It was hard to miss one recurring theme at the Health Care Social Media Summit, which began Wednesday, Oct. 23, in Rochester and wraps up today: The patient experience is at the center of health care social media efforts. And if it isn't, it should be.


Via Alex Butler
Louise Botha's insight:

If organisations commit to social media they can certainly gain valuable information from patients and families and identify gaps within current processes

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Rescooped by Louise Botha from Simulated Learning Environments
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CQUniversity Australia - MASK-ED

CQUniversity Australia - MASK-ED | Improving the Patient Experience through Education and Training of Staff | Scoop.it

Via Nicole Jones de Rooy
Louise Botha's insight:

Try it-Amazing new way to get the message across

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Nicole Jones de Rooy's curator insight, July 10, 2013 3:58 AM

Kerry has developed this MASKED education modality with the idea that the person behind the mask is the Educator.  See her character Cryil on this page.

 

Rescooped by Louise Botha from Sim-Supported Decisions & Discoveries
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Using Standardized Patients in Healthcare Education


Via Nicole Jones de Rooy
Louise Botha's insight:

Certainly not limited to Medical Students. Simulated patients can play a vital role in assisting all our staff with improving the patient experience

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We are ALL the Patient Experience. - YouTube

Created for The Beryl Institute Patient Experience Conference 2014. Directed by Jason Armour Music by Ray Sharp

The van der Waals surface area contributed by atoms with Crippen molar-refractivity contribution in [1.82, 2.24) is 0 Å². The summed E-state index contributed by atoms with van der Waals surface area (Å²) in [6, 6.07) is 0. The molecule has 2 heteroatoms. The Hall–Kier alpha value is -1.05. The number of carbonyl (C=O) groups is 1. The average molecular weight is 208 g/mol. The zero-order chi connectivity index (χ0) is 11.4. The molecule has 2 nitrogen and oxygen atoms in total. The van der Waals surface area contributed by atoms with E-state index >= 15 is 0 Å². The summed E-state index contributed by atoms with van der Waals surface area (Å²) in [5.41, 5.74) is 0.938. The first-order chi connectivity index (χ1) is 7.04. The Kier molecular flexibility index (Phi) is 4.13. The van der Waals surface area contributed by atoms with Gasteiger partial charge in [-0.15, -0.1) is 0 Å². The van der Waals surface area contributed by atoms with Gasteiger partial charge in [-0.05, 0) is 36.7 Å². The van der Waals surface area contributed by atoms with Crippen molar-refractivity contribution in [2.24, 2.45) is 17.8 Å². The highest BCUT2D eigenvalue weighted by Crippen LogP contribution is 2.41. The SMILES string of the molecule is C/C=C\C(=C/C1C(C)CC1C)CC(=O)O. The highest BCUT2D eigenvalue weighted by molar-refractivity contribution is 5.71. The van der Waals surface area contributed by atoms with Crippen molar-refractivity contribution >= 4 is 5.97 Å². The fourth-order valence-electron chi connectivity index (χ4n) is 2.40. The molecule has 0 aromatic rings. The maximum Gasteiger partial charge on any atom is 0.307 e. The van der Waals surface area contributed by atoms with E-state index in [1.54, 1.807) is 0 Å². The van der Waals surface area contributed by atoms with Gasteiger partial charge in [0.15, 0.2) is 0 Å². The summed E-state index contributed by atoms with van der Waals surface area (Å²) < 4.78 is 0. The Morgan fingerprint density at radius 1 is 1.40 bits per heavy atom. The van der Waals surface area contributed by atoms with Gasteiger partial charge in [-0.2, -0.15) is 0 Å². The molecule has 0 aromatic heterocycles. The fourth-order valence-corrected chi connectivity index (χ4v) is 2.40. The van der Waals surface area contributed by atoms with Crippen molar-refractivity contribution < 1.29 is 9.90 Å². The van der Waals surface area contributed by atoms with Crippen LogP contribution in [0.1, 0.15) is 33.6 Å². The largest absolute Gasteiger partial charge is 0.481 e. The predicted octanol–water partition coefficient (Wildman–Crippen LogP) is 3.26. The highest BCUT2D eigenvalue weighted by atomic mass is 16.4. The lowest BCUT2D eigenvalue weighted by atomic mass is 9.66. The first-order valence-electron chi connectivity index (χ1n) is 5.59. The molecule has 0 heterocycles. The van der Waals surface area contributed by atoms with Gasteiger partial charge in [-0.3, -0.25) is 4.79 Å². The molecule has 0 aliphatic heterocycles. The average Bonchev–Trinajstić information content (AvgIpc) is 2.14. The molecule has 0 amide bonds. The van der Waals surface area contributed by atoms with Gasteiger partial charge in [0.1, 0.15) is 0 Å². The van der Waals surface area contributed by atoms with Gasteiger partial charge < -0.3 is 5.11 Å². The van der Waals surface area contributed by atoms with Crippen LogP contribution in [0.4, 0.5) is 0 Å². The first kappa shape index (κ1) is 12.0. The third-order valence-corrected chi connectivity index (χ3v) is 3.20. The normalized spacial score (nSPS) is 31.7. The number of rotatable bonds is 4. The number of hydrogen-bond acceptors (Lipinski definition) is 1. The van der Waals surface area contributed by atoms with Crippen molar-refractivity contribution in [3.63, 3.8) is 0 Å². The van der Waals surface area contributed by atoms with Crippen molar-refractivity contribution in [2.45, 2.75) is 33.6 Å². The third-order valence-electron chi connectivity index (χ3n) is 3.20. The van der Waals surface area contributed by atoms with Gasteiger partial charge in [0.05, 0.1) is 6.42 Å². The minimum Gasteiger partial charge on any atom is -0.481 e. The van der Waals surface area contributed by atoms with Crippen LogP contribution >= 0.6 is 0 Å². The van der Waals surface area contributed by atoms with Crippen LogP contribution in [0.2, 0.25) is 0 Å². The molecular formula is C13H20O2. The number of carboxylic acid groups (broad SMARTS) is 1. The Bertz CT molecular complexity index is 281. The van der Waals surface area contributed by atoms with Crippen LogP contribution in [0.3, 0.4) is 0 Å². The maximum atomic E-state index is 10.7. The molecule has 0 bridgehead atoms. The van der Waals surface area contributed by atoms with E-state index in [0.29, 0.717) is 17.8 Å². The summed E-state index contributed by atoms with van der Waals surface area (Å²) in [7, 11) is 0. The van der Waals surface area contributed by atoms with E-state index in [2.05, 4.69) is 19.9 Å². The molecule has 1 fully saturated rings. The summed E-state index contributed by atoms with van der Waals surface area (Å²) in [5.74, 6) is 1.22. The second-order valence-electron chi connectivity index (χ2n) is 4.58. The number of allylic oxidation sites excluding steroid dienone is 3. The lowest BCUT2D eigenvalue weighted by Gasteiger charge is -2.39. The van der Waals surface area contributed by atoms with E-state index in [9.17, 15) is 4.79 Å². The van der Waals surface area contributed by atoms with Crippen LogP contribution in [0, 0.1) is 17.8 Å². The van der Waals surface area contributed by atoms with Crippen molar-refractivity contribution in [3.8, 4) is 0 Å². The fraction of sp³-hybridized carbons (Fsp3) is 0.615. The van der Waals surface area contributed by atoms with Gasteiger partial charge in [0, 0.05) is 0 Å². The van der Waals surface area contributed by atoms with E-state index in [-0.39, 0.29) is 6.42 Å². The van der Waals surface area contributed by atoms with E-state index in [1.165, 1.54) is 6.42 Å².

Louise Botha's insight:

Great remake with the patient at the centre of the experience!

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Taking simulation training to the next level - Australian Ageing Agenda

Taking simulation training to the next level - Australian Ageing Agenda | Improving the Patient Experience through Education and Training of Staff | Scoop.it
A new aged care training facility in Western Sydney is going the extra mile when it comes to imitating the workplace, offering a clever state-of-the-art simulation-style program to more than 200 students each year.
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Rescooped by Louise Botha from Empathy and Compassion
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Adding Empathy to Medical School Requirements | Center for Advancing Health

Adding Empathy to Medical School Requirements | Center for Advancing Health | Improving the Patient Experience through Education and Training of Staff | Scoop.it

Is it possible for a young medical student to understand a patient's experience? Or the day-to-day life of a person with a chronic illness? In 'Healthy Privilege' – When You Just Can't Imagine Being Sick, Carolyn Thomas observes that "what I've learned since my heart attack is that, until you or somebody you care about are personally affected by a life-altering diagnosis, it's almost impossible to really get what being sick every day actually means. Such is the bliss – and the ignorance – of healthy privilege."

 

After experiencing a rare eye infection that resulted in her "worst  pain ever," first-year medical student Natalie Wilcox shared that "as doctors, it is our job not only to provide care, but to comfort, and to do this we must acknowledge our patients' feelings." While noting that every person experiences pain differently, Wilcox adds, "By recalling my own pain, I bring forth real empathy rooted in shared experience."


Via Edwin Rutsch
Louise Botha's insight:

Most of us will at some time be on the receiving end of hospital care. Surely it does not take that experience for us to show empathy for our patients

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Sophia Nguyen's curator insight, July 29, 2015 5:28 AM

This is something that is important to learn because not only do you have to talk to the patient, you have to be able to understand and get a sense of what they are feeling and where they are coming from. I think it's better to have a doctor who can empathize than one who is just there to get the job done.